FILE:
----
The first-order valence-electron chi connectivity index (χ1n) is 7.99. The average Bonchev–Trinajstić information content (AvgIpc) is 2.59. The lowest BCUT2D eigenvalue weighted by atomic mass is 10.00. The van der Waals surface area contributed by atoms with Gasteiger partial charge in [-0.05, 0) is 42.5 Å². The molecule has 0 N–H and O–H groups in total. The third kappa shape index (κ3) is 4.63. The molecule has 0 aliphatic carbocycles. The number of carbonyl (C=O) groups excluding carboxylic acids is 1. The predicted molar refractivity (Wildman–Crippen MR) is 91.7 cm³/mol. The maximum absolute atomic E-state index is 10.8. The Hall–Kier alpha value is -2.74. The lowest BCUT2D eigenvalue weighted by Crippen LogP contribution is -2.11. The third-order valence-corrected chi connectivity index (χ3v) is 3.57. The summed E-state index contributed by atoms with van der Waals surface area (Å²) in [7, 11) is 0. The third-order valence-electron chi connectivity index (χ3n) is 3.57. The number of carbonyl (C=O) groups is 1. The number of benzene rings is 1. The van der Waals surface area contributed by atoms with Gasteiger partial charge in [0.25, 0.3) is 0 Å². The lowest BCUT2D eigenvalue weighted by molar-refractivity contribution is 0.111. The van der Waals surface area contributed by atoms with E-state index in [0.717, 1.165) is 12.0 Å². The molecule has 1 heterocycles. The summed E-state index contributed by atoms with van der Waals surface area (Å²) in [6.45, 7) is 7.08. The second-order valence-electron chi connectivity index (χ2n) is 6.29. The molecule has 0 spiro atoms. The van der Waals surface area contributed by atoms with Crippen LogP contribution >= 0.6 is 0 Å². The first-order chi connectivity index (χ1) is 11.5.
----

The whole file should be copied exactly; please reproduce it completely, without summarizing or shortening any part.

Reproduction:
The first-order valence-electron chi connectivity index (χ1n) is 7.99. The average Bonchev–Trinajstić information content (AvgIpc) is 2.59. The lowest BCUT2D eigenvalue weighted by atomic mass is 10.00. The van der Waals surface area contributed by atoms with Gasteiger partial charge in [-0.05, 0) is 42.5 Å². The molecule has 0 N–H and O–H groups in total. The third kappa shape index (κ3) is 4.63. The molecule has 0 aliphatic carbocycles. The number of carbonyl (C=O) groups excluding carboxylic acids is 1. The predicted molar refractivity (Wildman–Crippen MR) is 91.7 cm³/mol. The maximum absolute atomic E-state index is 10.8. The Hall–Kier alpha value is -2.74. The lowest BCUT2D eigenvalue weighted by Crippen LogP contribution is -2.11. The third-order valence-corrected chi connectivity index (χ3v) is 3.57. The summed E-state index contributed by atoms with van der Waals surface area (Å²) in [7, 11) is 0. The third-order valence-electron chi connectivity index (χ3n) is 3.57. The number of carbonyl (C=O) groups is 1. The number of benzene rings is 1. The van der Waals surface area contributed by atoms with Gasteiger partial charge in [0.25, 0.3) is 0 Å². The lowest BCUT2D eigenvalue weighted by molar-refractivity contribution is 0.111. The van der Waals surface area contributed by atoms with E-state index in [0.717, 1.165) is 12.0 Å². The molecule has 1 heterocycles. The summed E-state index contributed by atoms with van der Waals surface area (Å²) in [6.45, 7) is 7.08. The second-order valence-electron chi connectivity index (χ2n) is 6.29. The molecule has 0 spiro atoms. The van der Waals surface area contributed by atoms with Crippen LogP contribution >= 0.6 is 0 Å². The first-order chi connectivity index (χ1) is 11.5.